Financial advice firms face a growing list of compliance chores in 2018, including spillover effects of the Department of Labor’s now-delayed fiduciary rule, cybersecurity issues, advisor exam changes and tighter scrutiny of bad brokers, according to ThinkAdvisor.
Despite the 18-month delay the DOL put in place last year, the provisions of the rule purporting to require retirement account advisors to put clients’ interests first will still weigh on advisors’ time and resources, George Michael Gerstein, counsel with Stradley, Ronon Stevens & Young, tells the publication.
He says the DOL is likely to unveil a revised proposal this year, according to ThinkAdvisor. On the other hand, the delay of the final compliance date from Jan. 1, 2018 to July 2019 means the SEC could roll out its own version of a best-interest standard, Brian Hamburger, head of regulatory consulting firm MarketCounsel, tells the publication.
The SEC is likely to propose its fiduciary rule this year as well, David Tittsworth, counsel at Ropes & Gray and former CEO of the Investment Adviser Association, tells ThinkAdvisor. But SEC Chairman Jay Clayton said in October the SEC would not “supplant” the DOL’s rule, the publication writes. And varying standards from the SEC, the DOL and the states will cause “confusion and inefficient allocation of capital,” according to Gerstein.
Meanwhile, cybersecurity is now “a business imperative,” Tittsworth tells ThinkAdvisor. Cybersecurity is also one of the top priorities for Clayton, Tittsworth says, adding that one concern advice firms have is whether the SEC will bring enforcement actions against firms it deems haven’t taken appropriate steps to protect themselves against data breaches.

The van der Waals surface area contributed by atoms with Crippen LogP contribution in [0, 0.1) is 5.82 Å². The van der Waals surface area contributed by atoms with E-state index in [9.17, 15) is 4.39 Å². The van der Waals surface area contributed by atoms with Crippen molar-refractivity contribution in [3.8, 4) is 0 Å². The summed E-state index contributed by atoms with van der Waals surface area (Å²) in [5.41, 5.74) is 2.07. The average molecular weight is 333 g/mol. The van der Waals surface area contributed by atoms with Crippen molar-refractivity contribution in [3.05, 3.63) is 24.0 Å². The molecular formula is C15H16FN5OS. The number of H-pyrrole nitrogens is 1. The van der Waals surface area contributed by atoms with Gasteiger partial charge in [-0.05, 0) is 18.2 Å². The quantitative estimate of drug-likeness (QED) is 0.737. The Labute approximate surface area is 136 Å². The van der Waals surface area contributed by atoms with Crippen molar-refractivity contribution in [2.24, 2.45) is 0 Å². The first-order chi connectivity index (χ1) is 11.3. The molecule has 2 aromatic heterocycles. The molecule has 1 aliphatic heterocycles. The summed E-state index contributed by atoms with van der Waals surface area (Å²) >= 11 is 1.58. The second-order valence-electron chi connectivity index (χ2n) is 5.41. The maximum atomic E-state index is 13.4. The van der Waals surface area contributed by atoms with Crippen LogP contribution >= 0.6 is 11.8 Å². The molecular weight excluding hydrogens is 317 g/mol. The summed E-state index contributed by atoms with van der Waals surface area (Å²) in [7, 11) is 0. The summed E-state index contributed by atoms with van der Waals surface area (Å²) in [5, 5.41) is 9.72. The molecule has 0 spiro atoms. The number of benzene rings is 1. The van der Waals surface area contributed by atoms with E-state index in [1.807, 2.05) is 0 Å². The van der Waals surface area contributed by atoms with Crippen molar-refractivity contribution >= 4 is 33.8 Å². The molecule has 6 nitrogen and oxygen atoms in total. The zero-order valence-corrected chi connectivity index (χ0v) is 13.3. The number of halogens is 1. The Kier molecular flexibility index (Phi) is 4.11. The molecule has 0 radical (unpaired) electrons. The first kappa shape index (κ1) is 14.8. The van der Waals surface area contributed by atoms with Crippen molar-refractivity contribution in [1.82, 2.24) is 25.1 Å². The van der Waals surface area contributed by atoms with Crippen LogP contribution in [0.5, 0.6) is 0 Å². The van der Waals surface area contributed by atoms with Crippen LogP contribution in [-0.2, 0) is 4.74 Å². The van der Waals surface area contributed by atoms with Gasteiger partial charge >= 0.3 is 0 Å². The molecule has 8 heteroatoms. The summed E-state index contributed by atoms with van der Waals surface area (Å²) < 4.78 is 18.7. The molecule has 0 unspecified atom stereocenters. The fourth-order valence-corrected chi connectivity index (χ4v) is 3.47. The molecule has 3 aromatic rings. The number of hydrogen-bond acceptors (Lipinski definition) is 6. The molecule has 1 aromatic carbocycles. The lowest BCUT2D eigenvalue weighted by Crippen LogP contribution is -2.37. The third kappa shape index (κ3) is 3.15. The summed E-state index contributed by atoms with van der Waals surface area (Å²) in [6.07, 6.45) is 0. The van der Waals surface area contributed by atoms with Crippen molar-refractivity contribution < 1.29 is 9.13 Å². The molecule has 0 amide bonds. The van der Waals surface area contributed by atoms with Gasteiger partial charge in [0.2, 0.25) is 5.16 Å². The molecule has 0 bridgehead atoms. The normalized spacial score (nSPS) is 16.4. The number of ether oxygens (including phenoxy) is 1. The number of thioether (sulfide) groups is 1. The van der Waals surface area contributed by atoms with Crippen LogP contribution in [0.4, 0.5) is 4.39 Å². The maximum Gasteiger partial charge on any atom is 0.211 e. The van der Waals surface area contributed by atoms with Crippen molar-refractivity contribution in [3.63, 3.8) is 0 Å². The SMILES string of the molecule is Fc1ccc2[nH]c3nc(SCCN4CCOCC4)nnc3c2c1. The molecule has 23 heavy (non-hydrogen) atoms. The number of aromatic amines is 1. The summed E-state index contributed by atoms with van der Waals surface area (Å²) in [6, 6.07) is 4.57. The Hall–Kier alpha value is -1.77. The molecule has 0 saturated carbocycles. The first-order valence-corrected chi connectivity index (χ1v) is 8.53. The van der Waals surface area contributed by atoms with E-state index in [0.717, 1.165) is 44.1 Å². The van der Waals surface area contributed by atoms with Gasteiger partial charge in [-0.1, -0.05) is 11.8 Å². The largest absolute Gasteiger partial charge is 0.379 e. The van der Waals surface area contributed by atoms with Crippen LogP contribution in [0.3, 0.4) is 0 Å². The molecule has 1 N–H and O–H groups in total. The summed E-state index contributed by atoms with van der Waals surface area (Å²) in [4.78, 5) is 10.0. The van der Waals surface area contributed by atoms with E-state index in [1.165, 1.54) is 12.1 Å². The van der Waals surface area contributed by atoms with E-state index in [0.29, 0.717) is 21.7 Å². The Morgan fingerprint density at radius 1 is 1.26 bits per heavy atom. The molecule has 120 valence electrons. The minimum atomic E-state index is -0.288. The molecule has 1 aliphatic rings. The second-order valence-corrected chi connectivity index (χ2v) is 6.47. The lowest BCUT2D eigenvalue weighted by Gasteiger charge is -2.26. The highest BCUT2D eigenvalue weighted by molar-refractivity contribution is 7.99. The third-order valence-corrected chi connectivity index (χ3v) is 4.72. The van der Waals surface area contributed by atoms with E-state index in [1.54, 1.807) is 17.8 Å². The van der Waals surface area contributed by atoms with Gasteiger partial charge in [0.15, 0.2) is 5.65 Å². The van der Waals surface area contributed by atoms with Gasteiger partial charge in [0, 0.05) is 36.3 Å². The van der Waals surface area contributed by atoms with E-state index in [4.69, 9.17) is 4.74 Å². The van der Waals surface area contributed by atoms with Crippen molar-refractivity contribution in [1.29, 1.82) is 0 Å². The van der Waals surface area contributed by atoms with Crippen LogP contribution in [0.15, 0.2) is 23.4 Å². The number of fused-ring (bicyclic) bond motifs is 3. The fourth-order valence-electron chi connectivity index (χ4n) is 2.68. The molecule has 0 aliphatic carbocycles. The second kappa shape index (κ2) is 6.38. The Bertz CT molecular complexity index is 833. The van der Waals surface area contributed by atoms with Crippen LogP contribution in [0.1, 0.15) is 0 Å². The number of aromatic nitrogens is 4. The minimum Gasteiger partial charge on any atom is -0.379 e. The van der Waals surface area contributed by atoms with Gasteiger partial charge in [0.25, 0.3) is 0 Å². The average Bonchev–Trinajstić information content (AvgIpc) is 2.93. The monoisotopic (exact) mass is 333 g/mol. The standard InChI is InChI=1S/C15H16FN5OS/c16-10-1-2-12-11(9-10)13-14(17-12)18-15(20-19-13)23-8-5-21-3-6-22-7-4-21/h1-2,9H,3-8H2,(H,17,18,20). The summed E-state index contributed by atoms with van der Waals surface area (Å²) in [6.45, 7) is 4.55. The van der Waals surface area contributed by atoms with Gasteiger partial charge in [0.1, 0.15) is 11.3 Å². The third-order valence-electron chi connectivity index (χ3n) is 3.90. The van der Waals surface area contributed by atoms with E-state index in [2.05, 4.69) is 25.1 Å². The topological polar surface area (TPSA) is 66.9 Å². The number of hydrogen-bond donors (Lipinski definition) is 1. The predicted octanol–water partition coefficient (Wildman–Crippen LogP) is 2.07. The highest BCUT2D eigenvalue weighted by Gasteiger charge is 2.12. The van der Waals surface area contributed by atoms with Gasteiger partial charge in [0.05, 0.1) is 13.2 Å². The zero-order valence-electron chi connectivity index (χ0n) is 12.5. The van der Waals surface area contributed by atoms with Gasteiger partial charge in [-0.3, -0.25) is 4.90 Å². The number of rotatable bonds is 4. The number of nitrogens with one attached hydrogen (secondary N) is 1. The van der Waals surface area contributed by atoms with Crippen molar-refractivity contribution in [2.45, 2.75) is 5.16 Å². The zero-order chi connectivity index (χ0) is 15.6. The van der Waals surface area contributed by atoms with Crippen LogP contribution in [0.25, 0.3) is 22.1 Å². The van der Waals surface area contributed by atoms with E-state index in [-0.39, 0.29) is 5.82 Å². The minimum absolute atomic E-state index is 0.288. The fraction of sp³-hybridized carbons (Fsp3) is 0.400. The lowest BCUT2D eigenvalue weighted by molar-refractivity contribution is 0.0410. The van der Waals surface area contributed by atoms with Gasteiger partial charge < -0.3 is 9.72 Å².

The other objective topping Clayton’s list is cracking down on brokers with disciplinary records, according to the publication. Brad Bennett, a partner at Baker Botts and former head of Finra’s enforcement unit, suggests both advisors and broker-dealers watch the SEC’s Retail Strategy Task Force, ThinkAdvisor writes.
Broker-dealers, meanwhile, are likely to see changes as a result of Finra’s comprehensive review of its own operations as well as a revamped examination program, ThinkAdvisor writes. In addition, Finra CEO Robert Cook said last year the industry’s self-regulator is considering options for giving investors and researchers bulk access to the histories of firms employing brokers with patchy records, according to the publication.